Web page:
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Personal Action Plans and Goals

by
author image David Carnes
David Carnes has been a full-time writer since 1998 and has published two full-length novels. He spends much of his time in various Asian countries and is fluent in Mandarin Chinese. He earned a Juris Doctorate from the University of Kentucky College of Law.
Personal Action Plans and Goals
A happy businesswoman is sitting at her desk. Photo Credit Dutko/iStock/Getty Images

In order to develop a personal action plan, you need to create a set of goals. Effective goal setting can greatly enhance your motivation, in turn drastically increasing both the likelihood that you will achieve your goals and the degree to which you will enjoy both progressing toward and achieving your goals.

Passion

The first activity you must undertake when aiming for a complete life makeover is to search your heart for what you are passionate about. Many people fail to achieve their goals simply because they set goals according to what other people want or what they believe they should want, rather than what they actually want. Without passion, you will find yourself unable to rally the enthusiasm necessary to pull the best effort out of yourself, according to author and personal success coach Dr. Philip E. Humbert. If your real desires are impractical or for some other reason unacceptable, try to state your desires in the most general way possible in order to find alternative ways of meeting them. Instead of "Have an affair with my secretary," for example, you could characterize your desire as "Inject more excitement and vitality into my life."

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Goal Formulation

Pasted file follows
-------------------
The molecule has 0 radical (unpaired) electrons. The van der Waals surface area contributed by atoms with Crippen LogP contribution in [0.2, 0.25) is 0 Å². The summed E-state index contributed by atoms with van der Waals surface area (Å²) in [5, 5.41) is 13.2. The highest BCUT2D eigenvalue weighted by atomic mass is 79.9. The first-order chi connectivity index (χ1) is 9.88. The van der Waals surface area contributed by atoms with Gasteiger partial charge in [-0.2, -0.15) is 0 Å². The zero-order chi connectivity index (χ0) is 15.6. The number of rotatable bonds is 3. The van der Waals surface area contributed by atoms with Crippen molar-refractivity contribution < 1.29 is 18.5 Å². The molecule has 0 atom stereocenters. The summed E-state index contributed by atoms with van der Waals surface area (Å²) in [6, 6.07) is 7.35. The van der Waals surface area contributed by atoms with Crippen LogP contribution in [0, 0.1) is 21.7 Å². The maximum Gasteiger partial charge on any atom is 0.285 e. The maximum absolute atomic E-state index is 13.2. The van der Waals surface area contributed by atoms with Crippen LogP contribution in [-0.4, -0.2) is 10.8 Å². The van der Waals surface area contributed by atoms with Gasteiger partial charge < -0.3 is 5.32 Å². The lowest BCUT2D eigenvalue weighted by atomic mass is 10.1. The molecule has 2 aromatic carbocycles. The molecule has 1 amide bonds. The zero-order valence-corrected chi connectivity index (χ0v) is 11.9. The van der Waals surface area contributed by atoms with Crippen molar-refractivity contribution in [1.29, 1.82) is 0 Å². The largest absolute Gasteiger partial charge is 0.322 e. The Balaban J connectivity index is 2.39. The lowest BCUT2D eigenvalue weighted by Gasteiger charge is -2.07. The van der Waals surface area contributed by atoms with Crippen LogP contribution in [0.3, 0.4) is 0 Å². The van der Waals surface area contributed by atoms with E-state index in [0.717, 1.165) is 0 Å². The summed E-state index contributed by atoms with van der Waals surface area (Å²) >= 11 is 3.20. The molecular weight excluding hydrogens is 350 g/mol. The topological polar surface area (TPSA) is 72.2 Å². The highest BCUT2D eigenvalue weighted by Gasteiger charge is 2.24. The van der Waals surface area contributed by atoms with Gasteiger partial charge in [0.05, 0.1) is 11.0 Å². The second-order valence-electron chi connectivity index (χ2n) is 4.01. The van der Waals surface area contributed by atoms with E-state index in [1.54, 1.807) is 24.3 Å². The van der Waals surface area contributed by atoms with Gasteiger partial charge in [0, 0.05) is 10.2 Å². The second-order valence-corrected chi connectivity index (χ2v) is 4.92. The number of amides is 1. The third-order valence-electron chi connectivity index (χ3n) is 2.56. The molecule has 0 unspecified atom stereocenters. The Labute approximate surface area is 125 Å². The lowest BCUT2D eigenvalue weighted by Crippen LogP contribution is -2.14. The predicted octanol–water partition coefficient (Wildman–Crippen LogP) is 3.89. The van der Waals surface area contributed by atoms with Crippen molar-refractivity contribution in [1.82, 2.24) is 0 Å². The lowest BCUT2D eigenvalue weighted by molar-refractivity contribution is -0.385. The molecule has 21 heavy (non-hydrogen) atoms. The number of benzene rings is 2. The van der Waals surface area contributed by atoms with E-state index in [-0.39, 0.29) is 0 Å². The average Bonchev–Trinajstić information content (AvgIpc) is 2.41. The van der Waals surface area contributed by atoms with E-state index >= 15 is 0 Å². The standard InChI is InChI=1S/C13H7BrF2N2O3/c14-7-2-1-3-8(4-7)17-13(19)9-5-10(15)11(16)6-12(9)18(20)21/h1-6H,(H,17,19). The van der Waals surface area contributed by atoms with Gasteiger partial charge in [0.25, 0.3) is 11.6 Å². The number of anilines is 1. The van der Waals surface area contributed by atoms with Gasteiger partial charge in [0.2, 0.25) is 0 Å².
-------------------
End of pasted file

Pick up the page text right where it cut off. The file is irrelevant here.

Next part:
Start with lifetime goals covering every major area of life that you care about. To the extent that they matter to you, set artistic, career, education, family, financial, physical, pleasure and contribution goals, advises Mind Tools. You can then proceed to set medium- and short-term goals. Write your goals down and break even your short-term goals down into manageable sub-steps with specific benchmarks and deadlines, advises Hara Estroff Marano, editor in chief of "Psychology Today" magazine. This will allow you to connect what you do every day with your life plan.

Motivation

Once you formulate long-, medium- and short-term goals and break them down into mini-goals, you will be in a position to receive constant feedback as you reach benchmark after benchmark. This will keep you motivated on a day-to-day basis. Review your goals regularly to keep track of your progress, advises Marano.

Rewards

Devise a way to reward yourself as you achieve your goals, advises the Paradise Valley Community College academic advising services. However, be careful not to reward yourself in a way that undermines your goals; for example, do not reward yourself with a chocolate cake for meeting weight loss benchmarks.

Goal Adjustment

Adjust your goals when the situation calls for it. Circumstances may change, or you may discover that your desires have changed. Perhaps your goal of making a $1 million will change when you find a modest-paying job that brings unanticipated fulfillment, for example. Write your goals on paper, but do not carve them onto a stone tablet.

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  • Gain 1.5 pounds per week
  • Gain 1 pound per week
  • Gain 0.5 pound per week
  • Maintain my current weight
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References

Demand Media